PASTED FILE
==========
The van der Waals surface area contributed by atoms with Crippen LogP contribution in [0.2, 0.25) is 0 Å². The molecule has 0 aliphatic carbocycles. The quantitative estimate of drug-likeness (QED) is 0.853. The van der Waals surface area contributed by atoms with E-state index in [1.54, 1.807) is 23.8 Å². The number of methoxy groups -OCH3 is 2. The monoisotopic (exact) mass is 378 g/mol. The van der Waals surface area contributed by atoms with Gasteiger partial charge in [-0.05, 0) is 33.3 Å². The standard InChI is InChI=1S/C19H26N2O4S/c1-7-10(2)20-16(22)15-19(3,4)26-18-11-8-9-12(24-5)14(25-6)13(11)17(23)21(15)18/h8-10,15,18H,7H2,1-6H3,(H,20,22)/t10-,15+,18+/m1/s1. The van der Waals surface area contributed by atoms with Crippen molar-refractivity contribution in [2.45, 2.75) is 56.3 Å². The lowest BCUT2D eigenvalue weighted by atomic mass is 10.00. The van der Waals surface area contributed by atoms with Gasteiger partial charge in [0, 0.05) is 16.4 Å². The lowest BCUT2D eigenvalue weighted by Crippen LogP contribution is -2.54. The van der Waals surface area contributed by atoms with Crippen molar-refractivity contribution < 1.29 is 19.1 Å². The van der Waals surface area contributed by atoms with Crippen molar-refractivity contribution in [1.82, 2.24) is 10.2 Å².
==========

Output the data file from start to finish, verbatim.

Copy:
The van der Waals surface area contributed by atoms with Crippen LogP contribution in [0.2, 0.25) is 0 Å². The molecule has 0 aliphatic carbocycles. The quantitative estimate of drug-likeness (QED) is 0.853. The van der Waals surface area contributed by atoms with E-state index in [1.54, 1.807) is 23.8 Å². The number of methoxy groups -OCH3 is 2. The monoisotopic (exact) mass is 378 g/mol. The van der Waals surface area contributed by atoms with Gasteiger partial charge in [-0.05, 0) is 33.3 Å². The standard InChI is InChI=1S/C19H26N2O4S/c1-7-10(2)20-16(22)15-19(3,4)26-18-11-8-9-12(24-5)14(25-6)13(11)17(23)21(15)18/h8-10,15,18H,7H2,1-6H3,(H,20,22)/t10-,15+,18+/m1/s1. The van der Waals surface area contributed by atoms with Crippen molar-refractivity contribution in [2.45, 2.75) is 56.3 Å². The lowest BCUT2D eigenvalue weighted by atomic mass is 10.00. The van der Waals surface area contributed by atoms with Gasteiger partial charge in [0, 0.05) is 16.4 Å². The lowest BCUT2D eigenvalue weighted by Crippen LogP contribution is -2.54. The van der Waals surface area contributed by atoms with Crippen molar-refractivity contribution < 1.29 is 19.1 Å². The van der Waals surface area contributed by atoms with Crippen molar-refractivity contribution in [1.82, 2.24) is 10.2 Å².